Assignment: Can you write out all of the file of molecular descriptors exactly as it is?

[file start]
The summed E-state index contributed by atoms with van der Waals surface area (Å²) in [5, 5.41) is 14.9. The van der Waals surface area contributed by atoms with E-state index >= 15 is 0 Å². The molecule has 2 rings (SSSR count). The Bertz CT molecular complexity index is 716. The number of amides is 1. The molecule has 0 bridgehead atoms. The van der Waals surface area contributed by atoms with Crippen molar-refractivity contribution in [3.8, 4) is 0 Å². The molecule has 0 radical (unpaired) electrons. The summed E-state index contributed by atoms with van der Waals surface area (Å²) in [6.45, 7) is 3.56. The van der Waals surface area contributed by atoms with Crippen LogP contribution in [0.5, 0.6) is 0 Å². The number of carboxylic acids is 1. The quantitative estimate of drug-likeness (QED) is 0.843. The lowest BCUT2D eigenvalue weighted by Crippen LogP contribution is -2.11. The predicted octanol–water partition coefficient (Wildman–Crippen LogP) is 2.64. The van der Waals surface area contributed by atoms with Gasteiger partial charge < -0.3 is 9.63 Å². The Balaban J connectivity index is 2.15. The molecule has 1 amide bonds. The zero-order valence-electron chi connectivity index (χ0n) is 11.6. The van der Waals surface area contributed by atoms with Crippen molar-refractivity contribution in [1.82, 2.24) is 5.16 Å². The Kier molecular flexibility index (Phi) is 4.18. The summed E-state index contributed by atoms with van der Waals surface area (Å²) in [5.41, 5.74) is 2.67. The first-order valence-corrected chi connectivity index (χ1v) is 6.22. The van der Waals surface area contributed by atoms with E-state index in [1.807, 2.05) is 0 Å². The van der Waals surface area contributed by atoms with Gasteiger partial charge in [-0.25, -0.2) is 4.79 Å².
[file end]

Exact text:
The summed E-state index contributed by atoms with van der Waals surface area (Å²) in [5, 5.41) is 14.9. The van der Waals surface area contributed by atoms with E-state index >= 15 is 0 Å². The molecule has 2 rings (SSSR count). The Bertz CT molecular complexity index is 716. The number of amides is 1. The molecule has 0 bridgehead atoms. The van der Waals surface area contributed by atoms with Crippen molar-refractivity contribution in [3.8, 4) is 0 Å². The molecule has 0 radical (unpaired) electrons. The summed E-state index contributed by atoms with van der Waals surface area (Å²) in [6.45, 7) is 3.56. The van der Waals surface area contributed by atoms with Crippen LogP contribution in [0.5, 0.6) is 0 Å². The number of carboxylic acids is 1. The quantitative estimate of drug-likeness (QED) is 0.843. The lowest BCUT2D eigenvalue weighted by Crippen LogP contribution is -2.11. The predicted octanol–water partition coefficient (Wildman–Crippen LogP) is 2.64. The van der Waals surface area contributed by atoms with Gasteiger partial charge < -0.3 is 9.63 Å². The Balaban J connectivity index is 2.15. The molecule has 1 amide bonds. The zero-order valence-electron chi connectivity index (χ0n) is 11.6. The van der Waals surface area contributed by atoms with Crippen molar-refractivity contribution in [1.82, 2.24) is 5.16 Å². The Kier molecular flexibility index (Phi) is 4.18. The summed E-state index contributed by atoms with van der Waals surface area (Å²) in [5.41, 5.74) is 2.67. The first-order valence-corrected chi connectivity index (χ1v) is 6.22. The van der Waals surface area contributed by atoms with E-state index in [1.807, 2.05) is 0 Å². The van der Waals surface area contributed by atoms with Gasteiger partial charge in [-0.25, -0.2) is 4.79 Å².